Before joining Small Ships, Member Don Campbell sailed on a few vessels. Don joined the M.V Macdhui as Deck-boy at 15 years of age on 23rd December 1937, his uncle James Campbell was the Chief Officer. Don left the Macdhui during 1941 as Ordinary Seaman. He then served on the Moa Moa for about 5 months (before she was acquired by Small Ships Section) rising to Able Seaman. Don’s next ship Caradale broke away from a convoy heading north to arrive in Sydney on 31st May 1942, the same night that Japanese Midget Subs attacked Sydney Harbour. The following day Don re-joined the M.V Macdhui and left for Townsville with a load of aviation fuel and ammunition amongst other supplies. From Townsville they carried a couple of hundred Australian troops to Port Moresby, arriving 15th June. On the 17th June members of the 39th Battalion were unloading aviation fuel from the hold when a Zero flew overhead, followed by 18 Japanese bombers and fighters. M.V Macdhui took a direct hit mid-ship which killed four crew members. The resulting fire was extinguished by Don and the Chief Officer. They returned to the wharf to continue unloading fuel.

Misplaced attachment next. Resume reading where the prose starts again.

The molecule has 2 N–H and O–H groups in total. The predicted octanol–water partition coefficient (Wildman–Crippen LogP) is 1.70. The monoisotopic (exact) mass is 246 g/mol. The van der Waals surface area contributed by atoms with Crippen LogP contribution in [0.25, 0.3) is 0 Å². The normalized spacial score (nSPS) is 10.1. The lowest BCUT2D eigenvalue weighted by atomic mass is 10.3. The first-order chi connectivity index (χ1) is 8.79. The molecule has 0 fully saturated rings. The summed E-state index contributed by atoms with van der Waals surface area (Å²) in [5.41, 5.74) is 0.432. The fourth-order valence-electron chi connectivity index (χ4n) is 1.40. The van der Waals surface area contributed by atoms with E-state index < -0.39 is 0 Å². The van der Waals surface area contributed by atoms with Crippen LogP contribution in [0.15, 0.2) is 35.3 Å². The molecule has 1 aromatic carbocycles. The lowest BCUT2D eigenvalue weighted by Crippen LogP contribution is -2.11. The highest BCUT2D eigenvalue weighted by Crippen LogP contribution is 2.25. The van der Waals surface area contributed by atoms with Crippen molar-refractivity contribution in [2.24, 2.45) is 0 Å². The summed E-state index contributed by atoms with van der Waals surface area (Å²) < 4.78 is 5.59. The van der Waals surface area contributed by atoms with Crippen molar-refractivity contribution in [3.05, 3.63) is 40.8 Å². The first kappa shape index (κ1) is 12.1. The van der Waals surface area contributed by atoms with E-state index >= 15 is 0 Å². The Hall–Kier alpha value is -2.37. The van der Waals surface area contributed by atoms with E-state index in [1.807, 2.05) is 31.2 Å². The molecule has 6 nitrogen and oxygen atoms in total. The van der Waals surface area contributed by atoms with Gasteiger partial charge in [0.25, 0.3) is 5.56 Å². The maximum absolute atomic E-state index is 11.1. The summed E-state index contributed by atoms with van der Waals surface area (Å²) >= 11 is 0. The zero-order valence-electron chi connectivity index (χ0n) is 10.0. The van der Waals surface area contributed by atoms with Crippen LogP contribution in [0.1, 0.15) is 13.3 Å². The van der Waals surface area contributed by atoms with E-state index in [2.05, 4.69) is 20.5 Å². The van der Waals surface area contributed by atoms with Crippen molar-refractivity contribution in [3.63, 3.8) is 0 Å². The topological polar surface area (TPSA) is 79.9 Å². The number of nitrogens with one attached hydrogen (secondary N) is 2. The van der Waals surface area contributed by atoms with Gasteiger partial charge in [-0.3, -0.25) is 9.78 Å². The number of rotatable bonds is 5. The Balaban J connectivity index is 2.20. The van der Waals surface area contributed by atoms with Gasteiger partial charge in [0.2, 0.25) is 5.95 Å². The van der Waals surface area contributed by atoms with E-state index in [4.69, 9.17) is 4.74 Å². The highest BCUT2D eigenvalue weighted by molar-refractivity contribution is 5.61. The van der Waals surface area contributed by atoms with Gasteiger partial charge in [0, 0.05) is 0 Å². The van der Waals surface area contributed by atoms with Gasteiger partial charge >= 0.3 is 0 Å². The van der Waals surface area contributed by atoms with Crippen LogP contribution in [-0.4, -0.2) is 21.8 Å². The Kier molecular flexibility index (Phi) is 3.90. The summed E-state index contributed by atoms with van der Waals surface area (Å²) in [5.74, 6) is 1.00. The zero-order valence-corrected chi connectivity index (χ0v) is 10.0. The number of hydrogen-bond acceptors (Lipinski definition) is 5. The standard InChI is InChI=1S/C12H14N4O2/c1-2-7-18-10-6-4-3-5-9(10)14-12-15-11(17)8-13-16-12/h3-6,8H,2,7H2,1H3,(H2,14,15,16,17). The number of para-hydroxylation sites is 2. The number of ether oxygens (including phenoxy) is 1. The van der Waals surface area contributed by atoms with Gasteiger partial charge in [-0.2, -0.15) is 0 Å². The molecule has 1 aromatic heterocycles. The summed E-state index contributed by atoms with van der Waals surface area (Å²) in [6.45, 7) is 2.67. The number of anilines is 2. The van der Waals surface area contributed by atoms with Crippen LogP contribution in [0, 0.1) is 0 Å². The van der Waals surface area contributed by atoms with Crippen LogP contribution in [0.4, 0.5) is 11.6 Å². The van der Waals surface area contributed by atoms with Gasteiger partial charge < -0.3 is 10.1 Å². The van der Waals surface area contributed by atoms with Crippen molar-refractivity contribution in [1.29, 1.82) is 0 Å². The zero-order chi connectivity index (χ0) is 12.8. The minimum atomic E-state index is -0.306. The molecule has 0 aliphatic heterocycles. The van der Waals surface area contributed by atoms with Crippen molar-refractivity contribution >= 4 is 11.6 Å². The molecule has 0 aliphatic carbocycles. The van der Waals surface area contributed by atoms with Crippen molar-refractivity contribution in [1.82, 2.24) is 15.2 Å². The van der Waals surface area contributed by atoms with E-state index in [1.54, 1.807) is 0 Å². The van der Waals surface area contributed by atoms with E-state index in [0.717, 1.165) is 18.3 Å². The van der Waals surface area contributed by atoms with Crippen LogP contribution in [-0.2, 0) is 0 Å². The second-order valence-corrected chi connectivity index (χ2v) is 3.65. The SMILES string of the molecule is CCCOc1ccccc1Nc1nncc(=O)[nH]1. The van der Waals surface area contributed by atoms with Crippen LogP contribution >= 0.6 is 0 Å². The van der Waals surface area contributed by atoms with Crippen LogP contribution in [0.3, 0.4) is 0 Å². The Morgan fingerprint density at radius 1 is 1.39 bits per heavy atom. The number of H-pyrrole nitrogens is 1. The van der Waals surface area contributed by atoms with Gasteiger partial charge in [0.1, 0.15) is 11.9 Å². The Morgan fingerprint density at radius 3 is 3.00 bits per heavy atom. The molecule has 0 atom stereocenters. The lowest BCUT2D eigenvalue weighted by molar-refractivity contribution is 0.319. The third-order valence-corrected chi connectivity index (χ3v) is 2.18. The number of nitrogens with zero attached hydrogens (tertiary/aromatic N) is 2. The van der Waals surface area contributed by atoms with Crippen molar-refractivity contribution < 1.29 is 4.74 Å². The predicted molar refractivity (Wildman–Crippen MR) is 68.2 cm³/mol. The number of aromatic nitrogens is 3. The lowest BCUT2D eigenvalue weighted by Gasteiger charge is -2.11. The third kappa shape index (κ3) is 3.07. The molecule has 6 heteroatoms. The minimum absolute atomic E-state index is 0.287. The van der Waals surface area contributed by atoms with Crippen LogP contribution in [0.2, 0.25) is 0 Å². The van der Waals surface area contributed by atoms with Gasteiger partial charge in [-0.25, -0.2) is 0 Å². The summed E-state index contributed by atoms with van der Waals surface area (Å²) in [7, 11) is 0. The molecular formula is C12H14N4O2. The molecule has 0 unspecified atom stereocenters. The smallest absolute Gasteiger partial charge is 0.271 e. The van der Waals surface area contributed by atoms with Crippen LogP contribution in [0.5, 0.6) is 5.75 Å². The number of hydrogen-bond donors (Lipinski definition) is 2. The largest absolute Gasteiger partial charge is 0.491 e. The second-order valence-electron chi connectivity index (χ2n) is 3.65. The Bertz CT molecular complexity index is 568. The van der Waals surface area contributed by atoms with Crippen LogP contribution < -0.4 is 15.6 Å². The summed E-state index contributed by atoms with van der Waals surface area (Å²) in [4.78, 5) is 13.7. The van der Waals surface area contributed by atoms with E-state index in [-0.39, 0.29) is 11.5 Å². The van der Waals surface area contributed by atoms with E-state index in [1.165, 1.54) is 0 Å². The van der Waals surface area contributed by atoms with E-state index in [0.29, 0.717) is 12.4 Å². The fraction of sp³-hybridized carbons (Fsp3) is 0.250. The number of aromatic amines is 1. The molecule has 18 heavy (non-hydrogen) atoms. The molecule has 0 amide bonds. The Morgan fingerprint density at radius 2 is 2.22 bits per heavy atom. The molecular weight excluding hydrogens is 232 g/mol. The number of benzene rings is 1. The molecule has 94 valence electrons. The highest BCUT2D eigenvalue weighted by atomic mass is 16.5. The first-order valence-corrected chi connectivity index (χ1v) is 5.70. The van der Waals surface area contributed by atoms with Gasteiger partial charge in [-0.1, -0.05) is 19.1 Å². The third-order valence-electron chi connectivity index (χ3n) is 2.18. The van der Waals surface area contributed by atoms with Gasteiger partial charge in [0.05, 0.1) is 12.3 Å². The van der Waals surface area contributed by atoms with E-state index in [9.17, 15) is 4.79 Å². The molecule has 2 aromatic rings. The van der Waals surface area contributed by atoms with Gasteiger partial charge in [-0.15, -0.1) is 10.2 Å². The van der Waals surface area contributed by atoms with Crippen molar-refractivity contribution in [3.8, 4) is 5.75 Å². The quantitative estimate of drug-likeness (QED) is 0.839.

M.V. Macdhui on fire
The next day the same Japanese bombers returned, to inflict four direct hits. One went down number 3 hatch, the next on the gun crew aft. Don was in the gun crew and the explosion knocked him out. Shortly after the bombers left the area, the fires became fierce and the Captain ordered the crew to abandon ship.
Sometime later Don awoke on the number 5 hatch, in silence, lifeboats gone, the ship on fire and taking a list. After climbing on the poop deck Don found the Steward badly wounded. Don called from the deck to a RAAF launch that was circling the M.V Macdhui and the RAAF officers conveyed Don and the Steward back to their camp.
Bombing of M.V. Macdhui